A little over two weeks had passed since I had last left Scotland. I had cut short a climbing trip on Ben Nevis. Using the Charles Inglis Clark (CIC) as a base, a group of four of us had been climbing on Ben Nevis. Unfortunately a case of sciatica had forced me to return home early. So I had returned to Ballachulish with slight trepidation. I was meeting up with Neil Stutchbury at the Ballachulish hotel near the village of Glencoe. Neil and I had met last October on a trek to Dhaulagiri in Nepal and he had just finished an ice climbing course run by Jagged Globe, (a company I hold in high regard). His course leader was Tony Halliwell, who had lead us in Nepal. So to meet up with two good friends was a real treat.
Neil and I planned to do some ice climbing over the weekend. After dropping Neil off at Glasgow airport, I would then drive to the Lake District, sleep in the car and get a good days hike in on the Monday before returning home.
After an excellent evening meal and during a few pints we planned our climb for the Saturday. Due to the prevailing weather having come from the west for a number of weeks, east facing climbs would be heavily corniced with snow. With Tony’s assistance, we decided on Aonach Mor West Face. Although the grades are not particularly hard, I hadn’t climbed on the West Face before and was certainly interested in visiting the area.
As dawn broke there wasn’t a cloud in the sky, a promising start. Many climbers were already waiting for the 8am Nevis Range Mountain Resort gondola, with most intending to head to the West Face. A fast walk by us saw Neil and I arrive at the base of our chosen climb with only four climbers in front of us. We had decided to climb Western Rib, a 400 metre grade three, two star route. Two climbers had already started on the route, so we chose to take a ‘variation’. Climbing to the right, I lead onto an unexpected long ice pitch. We had anticipated less ice and more mixed climbing, so had brought limited ice screws in an otherwise comprehensive rack. As I climbed it became apparent that the ice was sustained for most of the pitch and offered little protection other than for ice screws. I held off placing my ice screw for a time, balancing the need to protect Neil below me, should I take a fall and reducing the length of my fall, should I come off higher up. The placement was good and would have held, however there was no option to place further gear above it until I found a piece of ‘tat’, shortly above which I set up a belay. That first pitch had certainly focussed the mind. There had been little room for error or misfortune. But the emotion was exhilarating, the sense of being alive, addictive.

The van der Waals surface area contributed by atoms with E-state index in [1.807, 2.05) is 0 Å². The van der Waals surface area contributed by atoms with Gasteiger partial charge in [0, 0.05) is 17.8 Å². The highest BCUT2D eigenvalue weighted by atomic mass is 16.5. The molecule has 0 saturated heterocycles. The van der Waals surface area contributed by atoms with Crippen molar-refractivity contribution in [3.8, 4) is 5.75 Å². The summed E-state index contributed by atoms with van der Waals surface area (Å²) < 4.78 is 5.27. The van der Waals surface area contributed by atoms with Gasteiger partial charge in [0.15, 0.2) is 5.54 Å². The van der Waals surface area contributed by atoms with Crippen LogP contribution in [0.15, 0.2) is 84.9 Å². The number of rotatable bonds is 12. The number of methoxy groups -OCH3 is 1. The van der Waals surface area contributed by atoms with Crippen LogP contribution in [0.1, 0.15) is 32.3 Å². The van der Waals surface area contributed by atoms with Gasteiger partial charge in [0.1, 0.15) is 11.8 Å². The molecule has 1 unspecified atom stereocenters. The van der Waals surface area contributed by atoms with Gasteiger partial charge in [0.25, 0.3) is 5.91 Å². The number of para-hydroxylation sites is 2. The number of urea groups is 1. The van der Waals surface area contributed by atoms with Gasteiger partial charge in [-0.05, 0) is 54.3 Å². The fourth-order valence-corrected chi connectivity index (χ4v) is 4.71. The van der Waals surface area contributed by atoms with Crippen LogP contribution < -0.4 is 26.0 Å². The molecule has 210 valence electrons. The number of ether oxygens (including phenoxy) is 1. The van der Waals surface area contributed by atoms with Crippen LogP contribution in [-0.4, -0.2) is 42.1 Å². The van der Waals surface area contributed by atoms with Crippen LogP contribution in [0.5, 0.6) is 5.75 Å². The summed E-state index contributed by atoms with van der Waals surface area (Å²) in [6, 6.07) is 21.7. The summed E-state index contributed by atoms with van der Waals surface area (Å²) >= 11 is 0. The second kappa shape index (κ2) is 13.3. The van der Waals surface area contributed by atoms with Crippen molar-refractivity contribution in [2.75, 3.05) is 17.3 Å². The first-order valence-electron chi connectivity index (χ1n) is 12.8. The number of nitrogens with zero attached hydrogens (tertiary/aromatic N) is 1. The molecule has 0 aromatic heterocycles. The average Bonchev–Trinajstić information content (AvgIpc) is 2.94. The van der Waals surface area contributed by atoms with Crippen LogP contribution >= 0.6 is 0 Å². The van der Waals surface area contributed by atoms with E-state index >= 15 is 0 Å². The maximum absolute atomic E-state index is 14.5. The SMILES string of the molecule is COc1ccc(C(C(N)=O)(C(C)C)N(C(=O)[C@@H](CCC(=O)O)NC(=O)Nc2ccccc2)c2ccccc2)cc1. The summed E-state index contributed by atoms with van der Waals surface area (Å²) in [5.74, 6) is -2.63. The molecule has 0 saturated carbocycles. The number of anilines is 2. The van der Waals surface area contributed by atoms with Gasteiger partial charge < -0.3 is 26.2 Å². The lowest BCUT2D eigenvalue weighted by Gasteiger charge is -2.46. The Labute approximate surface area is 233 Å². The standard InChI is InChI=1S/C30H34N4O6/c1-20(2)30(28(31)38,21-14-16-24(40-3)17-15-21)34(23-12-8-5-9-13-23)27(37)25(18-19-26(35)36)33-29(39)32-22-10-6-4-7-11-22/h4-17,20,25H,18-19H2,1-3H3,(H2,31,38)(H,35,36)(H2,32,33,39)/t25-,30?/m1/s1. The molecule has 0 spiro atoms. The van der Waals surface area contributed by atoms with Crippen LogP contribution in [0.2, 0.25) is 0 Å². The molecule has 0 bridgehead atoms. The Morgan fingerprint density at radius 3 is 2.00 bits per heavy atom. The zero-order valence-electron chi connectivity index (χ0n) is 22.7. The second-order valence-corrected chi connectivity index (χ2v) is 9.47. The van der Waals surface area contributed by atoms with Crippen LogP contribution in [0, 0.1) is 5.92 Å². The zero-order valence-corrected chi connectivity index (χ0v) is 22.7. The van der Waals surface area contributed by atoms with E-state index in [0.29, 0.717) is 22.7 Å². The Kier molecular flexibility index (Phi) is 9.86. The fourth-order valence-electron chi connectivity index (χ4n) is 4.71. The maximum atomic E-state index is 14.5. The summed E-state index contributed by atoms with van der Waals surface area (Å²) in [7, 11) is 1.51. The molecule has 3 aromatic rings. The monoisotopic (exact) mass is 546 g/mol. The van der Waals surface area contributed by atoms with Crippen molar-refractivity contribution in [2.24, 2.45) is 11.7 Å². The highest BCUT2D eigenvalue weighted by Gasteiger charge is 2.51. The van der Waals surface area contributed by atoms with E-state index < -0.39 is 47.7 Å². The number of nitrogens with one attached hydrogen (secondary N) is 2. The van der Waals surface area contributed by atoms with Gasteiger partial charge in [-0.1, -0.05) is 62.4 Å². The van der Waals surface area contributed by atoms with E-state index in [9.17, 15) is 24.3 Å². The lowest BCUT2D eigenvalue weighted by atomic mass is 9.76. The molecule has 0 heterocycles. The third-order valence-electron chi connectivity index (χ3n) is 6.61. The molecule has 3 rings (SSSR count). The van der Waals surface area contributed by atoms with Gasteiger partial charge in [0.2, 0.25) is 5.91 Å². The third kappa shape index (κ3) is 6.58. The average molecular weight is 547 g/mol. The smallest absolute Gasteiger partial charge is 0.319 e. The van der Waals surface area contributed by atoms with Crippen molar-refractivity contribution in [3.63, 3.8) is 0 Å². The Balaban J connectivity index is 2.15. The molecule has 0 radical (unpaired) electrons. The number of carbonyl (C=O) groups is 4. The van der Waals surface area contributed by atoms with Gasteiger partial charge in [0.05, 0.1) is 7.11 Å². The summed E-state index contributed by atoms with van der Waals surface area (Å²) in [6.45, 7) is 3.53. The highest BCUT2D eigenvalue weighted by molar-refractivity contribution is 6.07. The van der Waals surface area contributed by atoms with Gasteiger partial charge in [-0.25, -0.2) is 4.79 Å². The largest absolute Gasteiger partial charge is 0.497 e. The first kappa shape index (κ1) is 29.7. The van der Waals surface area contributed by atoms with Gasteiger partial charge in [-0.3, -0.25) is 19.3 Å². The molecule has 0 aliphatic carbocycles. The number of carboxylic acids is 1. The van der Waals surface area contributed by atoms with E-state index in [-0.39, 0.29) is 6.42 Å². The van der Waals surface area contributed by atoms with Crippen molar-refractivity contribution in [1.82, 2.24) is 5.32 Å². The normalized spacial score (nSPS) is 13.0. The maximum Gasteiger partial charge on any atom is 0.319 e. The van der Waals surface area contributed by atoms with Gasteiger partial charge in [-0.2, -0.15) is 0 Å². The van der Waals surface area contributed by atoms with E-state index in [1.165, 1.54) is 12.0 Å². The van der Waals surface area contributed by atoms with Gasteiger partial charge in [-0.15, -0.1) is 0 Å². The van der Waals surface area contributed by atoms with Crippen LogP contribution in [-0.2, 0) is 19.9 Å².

The climb developed into a splendid series of relatively easy pitches with clear skies giving views across to Carn Mor Dearg, Carn Dearg Meadhonach with Ben Nevis rising behind. These days are rare in Scotland. We know this only too well. Neil even more so than I. He has ‘bagged all 282 Munros, which having done so, has probably seen him in Scotland over 200 times.